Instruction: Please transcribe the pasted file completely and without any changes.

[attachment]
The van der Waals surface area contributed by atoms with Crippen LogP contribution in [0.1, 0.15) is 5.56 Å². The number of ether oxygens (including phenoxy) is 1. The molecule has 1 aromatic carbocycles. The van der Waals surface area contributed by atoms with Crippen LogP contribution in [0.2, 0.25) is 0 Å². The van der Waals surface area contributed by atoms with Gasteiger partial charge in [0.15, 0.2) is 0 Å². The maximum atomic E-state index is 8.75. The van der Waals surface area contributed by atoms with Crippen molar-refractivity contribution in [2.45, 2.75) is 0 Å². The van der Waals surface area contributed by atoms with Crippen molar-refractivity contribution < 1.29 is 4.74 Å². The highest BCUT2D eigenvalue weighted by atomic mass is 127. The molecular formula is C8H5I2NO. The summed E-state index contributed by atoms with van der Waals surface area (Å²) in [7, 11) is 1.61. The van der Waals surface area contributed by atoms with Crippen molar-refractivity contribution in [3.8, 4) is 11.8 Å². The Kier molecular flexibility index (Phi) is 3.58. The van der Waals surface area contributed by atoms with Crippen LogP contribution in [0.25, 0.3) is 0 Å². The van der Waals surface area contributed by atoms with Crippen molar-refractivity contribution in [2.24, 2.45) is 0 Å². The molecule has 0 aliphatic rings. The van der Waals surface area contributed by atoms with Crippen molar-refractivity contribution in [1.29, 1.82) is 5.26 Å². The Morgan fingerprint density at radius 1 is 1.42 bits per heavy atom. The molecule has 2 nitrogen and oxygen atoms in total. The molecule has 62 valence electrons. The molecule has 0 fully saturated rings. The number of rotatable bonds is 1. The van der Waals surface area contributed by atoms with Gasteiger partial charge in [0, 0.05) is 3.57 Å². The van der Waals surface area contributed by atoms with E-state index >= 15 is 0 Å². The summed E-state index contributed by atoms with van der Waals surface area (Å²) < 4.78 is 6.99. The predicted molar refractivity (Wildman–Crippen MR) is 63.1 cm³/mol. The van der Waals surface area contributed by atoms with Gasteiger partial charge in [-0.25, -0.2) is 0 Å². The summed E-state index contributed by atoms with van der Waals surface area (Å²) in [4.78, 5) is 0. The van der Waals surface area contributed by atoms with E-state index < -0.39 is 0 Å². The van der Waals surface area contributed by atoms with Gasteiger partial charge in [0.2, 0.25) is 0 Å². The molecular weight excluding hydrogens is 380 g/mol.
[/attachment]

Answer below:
The van der Waals surface area contributed by atoms with Crippen LogP contribution in [0.1, 0.15) is 5.56 Å². The number of ether oxygens (including phenoxy) is 1. The molecule has 1 aromatic carbocycles. The van der Waals surface area contributed by atoms with Crippen LogP contribution in [0.2, 0.25) is 0 Å². The van der Waals surface area contributed by atoms with Gasteiger partial charge in [0.15, 0.2) is 0 Å². The maximum atomic E-state index is 8.75. The van der Waals surface area contributed by atoms with Crippen molar-refractivity contribution in [2.45, 2.75) is 0 Å². The van der Waals surface area contributed by atoms with Crippen molar-refractivity contribution < 1.29 is 4.74 Å². The highest BCUT2D eigenvalue weighted by atomic mass is 127. The molecular formula is C8H5I2NO. The summed E-state index contributed by atoms with van der Waals surface area (Å²) in [7, 11) is 1.61. The van der Waals surface area contributed by atoms with Crippen molar-refractivity contribution in [3.8, 4) is 11.8 Å². The Kier molecular flexibility index (Phi) is 3.58. The van der Waals surface area contributed by atoms with Crippen LogP contribution in [0.25, 0.3) is 0 Å². The van der Waals surface area contributed by atoms with Crippen molar-refractivity contribution in [2.24, 2.45) is 0 Å². The molecule has 0 aliphatic rings. The van der Waals surface area contributed by atoms with Crippen molar-refractivity contribution in [1.29, 1.82) is 5.26 Å². The Morgan fingerprint density at radius 1 is 1.42 bits per heavy atom. The molecule has 2 nitrogen and oxygen atoms in total. The molecule has 62 valence electrons. The molecule has 0 fully saturated rings. The number of rotatable bonds is 1. The van der Waals surface area contributed by atoms with Gasteiger partial charge in [0, 0.05) is 3.57 Å². The van der Waals surface area contributed by atoms with E-state index >= 15 is 0 Å². The summed E-state index contributed by atoms with van der Waals surface area (Å²) < 4.78 is 6.99. The predicted molar refractivity (Wildman–Crippen MR) is 63.1 cm³/mol. The van der Waals surface area contributed by atoms with Gasteiger partial charge in [-0.25, -0.2) is 0 Å². The summed E-state index contributed by atoms with van der Waals surface area (Å²) in [4.78, 5) is 0. The van der Waals surface area contributed by atoms with E-state index < -0.39 is 0 Å². The van der Waals surface area contributed by atoms with Gasteiger partial charge in [0.2, 0.25) is 0 Å². The molecular weight excluding hydrogens is 380 g/mol.